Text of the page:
KCPD Central Patrol police officer Kevin Zoellner conducts a body camera demo on Monday, September 26.
KCPD Central Patrol police officer Kevin Zoellner conducts a body camera demo on Monday, September 26.

Northeast News

September 26, 2016

KANSAS CITY, Missouri – The Kansas City Police Department took another step into the digital age on Monday, September 26, as it demonstrated one of roughly 30 body cameras that will be tested by officers over the next three months as part of a new 90-day trial.

Police officer Kevin Zoellner conducted a 1:30 p.m. demo of the new equipment at KCPD’s Central Patrol Division (1200 Linwood Blvd) on Monday. According to a press release issued by KCPD, the 90-day test is meant to determine what kind of data storage would be necessary to sustain a department-wide body camera deployment. The trial period will also be utilized to estimate the cost of the storage, test the department’s body-worn camera policies, collect feedback from officers, and identify any potential upgrades that will be required of the department’s information technology.

The press release further indicated that KCPD has spent more than a year meeting with community members and researching the trials and tribulations of other agencies who have already implemented body cameras.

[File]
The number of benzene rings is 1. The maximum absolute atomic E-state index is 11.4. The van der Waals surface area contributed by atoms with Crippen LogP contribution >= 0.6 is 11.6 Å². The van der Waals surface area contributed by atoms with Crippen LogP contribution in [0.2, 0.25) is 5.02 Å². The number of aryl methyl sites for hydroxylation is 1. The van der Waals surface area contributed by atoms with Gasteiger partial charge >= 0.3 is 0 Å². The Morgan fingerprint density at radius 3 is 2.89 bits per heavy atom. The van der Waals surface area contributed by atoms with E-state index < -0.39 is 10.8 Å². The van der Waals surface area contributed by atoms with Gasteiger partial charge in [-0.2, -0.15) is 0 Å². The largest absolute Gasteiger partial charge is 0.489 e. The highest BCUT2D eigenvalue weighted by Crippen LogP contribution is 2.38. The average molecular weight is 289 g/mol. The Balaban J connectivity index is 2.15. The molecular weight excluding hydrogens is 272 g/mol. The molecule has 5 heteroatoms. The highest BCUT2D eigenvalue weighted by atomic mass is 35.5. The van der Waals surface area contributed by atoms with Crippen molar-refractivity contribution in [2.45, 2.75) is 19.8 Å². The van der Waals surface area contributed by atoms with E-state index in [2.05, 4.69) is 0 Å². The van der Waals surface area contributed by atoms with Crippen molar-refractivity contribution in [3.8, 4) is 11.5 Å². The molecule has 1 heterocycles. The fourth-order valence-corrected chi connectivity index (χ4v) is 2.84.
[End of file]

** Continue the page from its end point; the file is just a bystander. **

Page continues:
“We’ve seen other agencies rush to get the cameras out and then have to pull them back because they couldn’t afford the storage costs or other issues,” KCPD Chief Darryl Forté said. “We don’t want that to happen in Kansas City. If we promise something to people, we want to be able to keep that promise.”

There will be no cost attached to the 90-day trial period other than roughly $1,000 budgeted in overtime costs to provide proper equipment training to officers. About 25 cameras will be field-tested during the trial, with units going to urban and suburban patrol divisions. KCPD officials indicated that the footage compiled during the test will be handled the same way that the department handles dashboard video. All footage will be subject to provisions of the Missouri Sunshine Law, although video can’t be released if it’s “evidentiary in nature.”